This Farmers Market Wine Cocktail is essentially a next-level savory sangria. It's like a combination of the best parts of your summer garden and relaxing on the patio on a warm summer evening. But with Pinot Noir.
Really, it's a wine-based Bloody Mary made with concentrated fresh tomato goodness. Have I sold you yet? Just make one. Then you and your friends can decide how you want to describe it - while you're pouring another.
Tomato Water: how to bottle summer.
The first thing you need to do is make Tomato Water. Tomato Water is the flavorful, fragrant liquid that releases from ripe tomatoes when they’re cut, and you need a bunch of it. It's super easy to make, but it takes overnight, so I suggest you start now - because if you love fresh tomatoes, it's about to become you new favorite thing. You could expedite the process in a couple of ways though: 1) make a double batch + use some in a couple of hours, and then let it finish steeping, or 2) let it sit for about 4 hours, then fold up the cheesecloth + squeeze out all the water. It'll be a little cloudy that way, but if you don't care, I don't either.
Next, get yourself some decent Pinot Noir or other light red wine. (From California. We farm wine grapes, among other crops, and I am not ashamed to be biased.) I like Pinot in this cocktail because its flavors complement the tomato + fresh herbs well, and it generally has low tannins. You can use any light-bodied red you like: Gamay, Cinsault, Grenache, Counoise (if you can find some) or a blend are all good choices. I suggest using a bottle you'd enjoy drinking, but not the super-expensive one you're saving. You'll be tasting everything in the glass, so use ingredients that are all delicious on their own.
You also need to decide if you're going "spicy" or "standard" with your cocktail. To make a Spicy Farmers Market, cut a few rings of fresh jalapeno and throw them in the bottom of the glass right at the beginning, with the cherry tomatoes. Or, cut a Serrano pepper lengthwise, and use that to stir your cocktail - then leave it in the glass. The heat will build as the drink sits, but the fresh pepper flavor will be present right away. If you leave the seeds in the peppers, the drink will be spicier.
I like to garnish with a skewer of tomato, basil + fresh mozzarella. Sometimes I also sprinkle Merlot salt on the cheese, because I am the kind of person who has Merlot salt. In fact, there's a chance I'm Whole Spice's #1 salt customer. At least in terms of diversity of purchases.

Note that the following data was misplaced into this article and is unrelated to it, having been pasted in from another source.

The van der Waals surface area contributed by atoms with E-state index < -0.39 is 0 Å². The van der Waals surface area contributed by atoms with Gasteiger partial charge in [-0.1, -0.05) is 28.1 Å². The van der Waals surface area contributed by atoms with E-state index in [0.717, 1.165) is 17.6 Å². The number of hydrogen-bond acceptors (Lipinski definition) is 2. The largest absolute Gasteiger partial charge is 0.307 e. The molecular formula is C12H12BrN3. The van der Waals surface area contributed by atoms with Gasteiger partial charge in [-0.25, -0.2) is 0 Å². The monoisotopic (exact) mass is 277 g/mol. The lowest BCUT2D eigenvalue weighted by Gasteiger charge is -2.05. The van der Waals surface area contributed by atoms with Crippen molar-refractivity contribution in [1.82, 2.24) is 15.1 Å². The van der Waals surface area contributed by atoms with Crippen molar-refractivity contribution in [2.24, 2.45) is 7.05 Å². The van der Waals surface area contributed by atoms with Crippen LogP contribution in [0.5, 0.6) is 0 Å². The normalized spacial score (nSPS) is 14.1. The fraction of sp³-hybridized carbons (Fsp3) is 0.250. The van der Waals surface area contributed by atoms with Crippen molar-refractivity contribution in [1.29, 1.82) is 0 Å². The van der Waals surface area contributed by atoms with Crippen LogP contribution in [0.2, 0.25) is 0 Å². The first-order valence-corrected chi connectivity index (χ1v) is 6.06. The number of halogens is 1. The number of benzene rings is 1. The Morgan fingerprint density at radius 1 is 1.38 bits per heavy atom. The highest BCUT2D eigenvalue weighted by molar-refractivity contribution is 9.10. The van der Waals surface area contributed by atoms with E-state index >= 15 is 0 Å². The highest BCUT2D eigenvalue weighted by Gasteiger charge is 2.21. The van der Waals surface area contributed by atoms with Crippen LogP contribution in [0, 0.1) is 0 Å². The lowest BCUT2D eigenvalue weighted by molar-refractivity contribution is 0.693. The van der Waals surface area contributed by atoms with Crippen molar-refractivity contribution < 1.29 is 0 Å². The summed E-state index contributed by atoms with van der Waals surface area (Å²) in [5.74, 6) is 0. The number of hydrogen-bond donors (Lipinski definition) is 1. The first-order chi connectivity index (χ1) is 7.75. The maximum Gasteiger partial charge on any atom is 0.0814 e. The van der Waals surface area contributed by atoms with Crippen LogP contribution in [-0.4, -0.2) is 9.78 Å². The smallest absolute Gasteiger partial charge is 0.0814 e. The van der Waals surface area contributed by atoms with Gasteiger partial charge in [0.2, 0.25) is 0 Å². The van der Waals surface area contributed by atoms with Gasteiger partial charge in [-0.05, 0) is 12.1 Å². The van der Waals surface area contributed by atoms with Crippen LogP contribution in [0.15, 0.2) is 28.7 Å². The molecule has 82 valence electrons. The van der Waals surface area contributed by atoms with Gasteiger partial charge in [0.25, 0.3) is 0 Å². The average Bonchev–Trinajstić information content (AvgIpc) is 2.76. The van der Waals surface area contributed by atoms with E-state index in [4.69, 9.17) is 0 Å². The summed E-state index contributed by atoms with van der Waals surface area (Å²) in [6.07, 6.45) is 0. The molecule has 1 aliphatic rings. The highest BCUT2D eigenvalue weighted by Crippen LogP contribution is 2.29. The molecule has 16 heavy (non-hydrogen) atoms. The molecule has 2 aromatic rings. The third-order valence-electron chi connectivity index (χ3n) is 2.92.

You can garnish however you like, of course. I think an extra basil leaf or basil flower at the top does a lot for the drink. You could pop on a halved cherry tomato, a sprig of parsley, or nothing at all. Make it your own! I'd caution against olives though - the brine makes the cocktail a little funky.
I hope you'll give this tomato-wine cocktail a try soon, and let me know what you think! If you're making it for a group, I'd suggest doubling the tomato water recipe so you don't run out. If you're looking for more fun wine-based drinks, try this Pineapple Rosemary Crush or my Easy Single-Serving Sangria too. My friend Meg also has a Mandarin Basil Sparkler recipe that I love. Cheers, y'all!
Farmers Market Wine Cocktail
- 2 cherry tomatoes sliced
- 2 fresh basil leaves
- 2-3 flat leaf parsley leaves
- 5 ounces California Pinot Noir
- 3 ounces tomato water
- Dash of sea salt
- Garnish: tomato + basil + fresh mozzarella on toothpick
- *make a “Spicy Farmers Market” by adding 3 slices of fresh jalapeno or serrano pepper
- Add the cherry tomatoes to the bottom of a wineglass or tumbler. Place the basil and parsley leaves in the palm of your hand and clap loudly once. (This releases the natural oils and flavor from the herbs.) Add the herbs to the glass.
- Fill the glass with ice. Top with the wine and tomato water. Add a scant dash of sea salt and stir to combine.
- Garnish with the tomato + basil + mozzarella toothpick, or alternatively with a sliced cherry tomato and basil leaf.
Photos: Meg van der Kruik. She may like this cocktail as much as I do, and that's saying something.
Frequently Asked Questions about this Wine Cocktail recipe:
Absolutely, yes! Sangria, spritz, spritzers and frose are all examples of wine cocktails. Wine can be mixed with additional spirits or simply with juices and mixers to make fabulous cocktails.
Juices are always a good mixer for red wine cocktails. You can make sangria with fruit juice for a chilled option, or add savory components like tomato water for a savory wine cocktail. Mulled wine is also generally made with red wine by adding fruit, spices and sometimes additional spirits to red wine and warming the mixture.
Yes! Most traditional sangria recipes call for mixing wine and spirits, and there are several common wine + liquor cocktail recipes too. Good examples are Campari or Aperol spritz, a Hugo, a Sbagliato or some frose recipes. The Negroni and a Martini are technically examples of wine and liquor too, since vermouth is actually a kind of fortified wine.
Is there anything better than wine cocktails? How about a single serving option that's mixed in the glass?!
Ready for the easiest wine cocktail recipe ever? This Single Serving Sangria is extra delicious, super simple, and ready in the time it takes to open a bottle and slice some fruit. Cheers!
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